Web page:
Wednesday, October 22, 2008

My take

Alright, without further ado my first ever blog exciting. Not really, but here we go. Lets just get the obvious questions out of the way right now, because I know it is looming in everyone’s minds “what is it that I eat.” For those of you who thought my chicken, brown rice and broccoli days have come to an’re so wrong! However it is slightly modified. Food is a tad expensive here. The days of Costco and buying 10lb bags of brown rice and 24 pack of chicken breasts are no more. Being that I am a bit frugal (cheap), I have adopted the half method. I cut chicken breasts in half and I pollute my sacred brown rice with 1/2 white rice. Nothing is wasted. As far as booze prices it just depends. You can get gallons of sake (I’m really not kidding there are gallons of this stuff) for pretty cheap. Liquor is actually slightly cheaper than the U.S. (couple of dollars), however beer is a bit pricey. You can get a six pack of cat piss for about $8.

As for joining a gym, it is the most frustrating experience ever. Men do not work out in Japan. The gyms mostly cater to women. Basically their gyms consist of swimming pools, aerobics classes and the actual workout facilities are crammed into a corner. They do have a golds gym but those are few and far between throughout the city. Trying to search for gyms online can be a bit frustrating as it is usually in Japanese, and when you try to contact them, they are hesitant to respond due to the language barrier. Another annoying thing is that the earliest they open is 7am (most open at 10am!).

So those are just few things that affect my daily lifestyle. As for the city itself it is pretty freaking cool. Just like Seattle they have their little neighborhoods where each has a different feel. Kim and I took an excursion up to the Akihabara also know as the electronics neighborhood. This is a crazy place filled with neon lights and Manga (japanese comics) everywhere. One interesting thing they have here that the Japanese love is Pachinko. What this is, is a game that resembles half pinball and half slot machine. You basically sit down and you gamble on these slot “like” machines. They are maintained in these parlors and the best way I can describe it is: imagine sitting at a slot machine filled with smoke and Japanese anime jumping out at you from every corner of your eye. Your eyes are stinging from the smoke, but it really doesn’t concern you b/c all you here ringing into your ears is this screaming pokemon voice put to the sobering sounds of electronica! It is complete sensory overload. I quickly needed a beer after that experience.

One of the other things that people want to know is if I am a giant here. Oh how I longed to be considered the tall one only to my disappointment that the Japanese are pretty much all my height. Bummer.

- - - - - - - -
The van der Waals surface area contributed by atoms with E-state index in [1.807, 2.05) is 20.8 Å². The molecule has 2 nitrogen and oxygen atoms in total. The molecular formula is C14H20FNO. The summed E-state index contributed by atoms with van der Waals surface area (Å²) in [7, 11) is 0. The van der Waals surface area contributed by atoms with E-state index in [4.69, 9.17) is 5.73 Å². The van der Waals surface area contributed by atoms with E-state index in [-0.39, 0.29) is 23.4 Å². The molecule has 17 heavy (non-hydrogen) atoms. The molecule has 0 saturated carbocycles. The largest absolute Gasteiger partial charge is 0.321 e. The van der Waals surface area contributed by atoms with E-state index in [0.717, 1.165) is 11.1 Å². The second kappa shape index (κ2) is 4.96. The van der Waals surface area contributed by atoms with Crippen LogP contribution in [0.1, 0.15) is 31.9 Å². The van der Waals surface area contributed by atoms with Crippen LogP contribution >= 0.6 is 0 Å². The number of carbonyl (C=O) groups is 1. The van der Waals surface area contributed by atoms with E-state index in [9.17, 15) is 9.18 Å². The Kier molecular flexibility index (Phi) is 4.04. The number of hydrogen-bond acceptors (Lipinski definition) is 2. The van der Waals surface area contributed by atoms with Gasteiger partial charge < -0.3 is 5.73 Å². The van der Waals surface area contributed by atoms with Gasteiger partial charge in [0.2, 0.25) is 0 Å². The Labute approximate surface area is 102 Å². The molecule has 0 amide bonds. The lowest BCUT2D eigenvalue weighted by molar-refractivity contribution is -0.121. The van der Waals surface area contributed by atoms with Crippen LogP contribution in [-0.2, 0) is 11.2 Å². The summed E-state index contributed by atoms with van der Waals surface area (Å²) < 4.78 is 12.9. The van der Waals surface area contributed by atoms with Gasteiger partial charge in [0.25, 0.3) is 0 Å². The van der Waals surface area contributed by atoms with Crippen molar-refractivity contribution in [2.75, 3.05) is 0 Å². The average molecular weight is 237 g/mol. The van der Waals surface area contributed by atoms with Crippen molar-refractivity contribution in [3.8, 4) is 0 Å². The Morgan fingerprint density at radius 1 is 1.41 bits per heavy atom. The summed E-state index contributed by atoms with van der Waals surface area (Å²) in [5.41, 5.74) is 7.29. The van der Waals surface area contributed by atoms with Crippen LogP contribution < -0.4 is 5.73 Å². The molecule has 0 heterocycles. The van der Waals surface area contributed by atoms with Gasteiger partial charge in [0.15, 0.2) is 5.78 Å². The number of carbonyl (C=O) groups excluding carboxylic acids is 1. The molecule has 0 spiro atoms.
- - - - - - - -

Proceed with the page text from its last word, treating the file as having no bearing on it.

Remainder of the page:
Saturday, October 18, 2008

Left is the New Right

It’s all reverse here. Driving, walking, and even the escalators are all reversed - they drive on the left side of the road, walk to the left side of the street, and even the up escalator is on the left side. As if the language barrier isn't enough of an adjustment, there are also these little nuances to remember. I’ve found myself standing at a cross walk not remembering which direction to look for oncoming traffic. While everyone looks right, I look left. Could be a hazard if I don’t master this one pretty quickly. Then there’s the escalator. Instinctively I veer right to take it down, but then I’m wrong again. Now I'm just in the way of everyone getting off...on the right side.

Another funny one is the number for emergencies. In most countries this is 911, but in Japan it is 119. Is this because they read from right to left so 911 got interpreted backwards? That's the only thing I could think of. There are many, many other funny differences between the US and Japan, but that's another topic for another day.

ETA: 11 Hours Later

We arrive in Tokyo. The first order of business is getting money. Our meager funds in USD converted to Yen make us instant millionaires. Sounds like a fair sum until we pay the bus fare to get to Tokyo from the airport…6,000 yen for the two of us. Yikes!

Leading up to this move we weren’t too worried about how we’d get around despite not speaking Japanese. We just kind of figured everyone would know English. Yep, we were wrong. The first difficulty I ran into was using the bathroom. The high tech, automatic sliding stall door and heated seats should’ve been a sign that the flush woudn't be a simple push of a lever like in the US. Everything is in the Japanese writing "kanji" so I'm completely lost. For fear of pushing the wrong button and having the bidet (the thing on the toilet that squirts water at your bottom) spray me in the face, it took considerable time for me to examine all the options before pushing the flush. Luckily I picked the right one. If using the bathroom could be that confusing, this is going to be a lot harder than we thought.

Confirmed. This is a lot harder than we thought. Our limited Japanese has relegated us to eating at restaurants with menus that have lots of pictures. Eating out consists of lots of pointing and other primitive hand motions, but somehow we manage to get by. I hope that with time I'll be using less "sign language" and a lot more Japanese.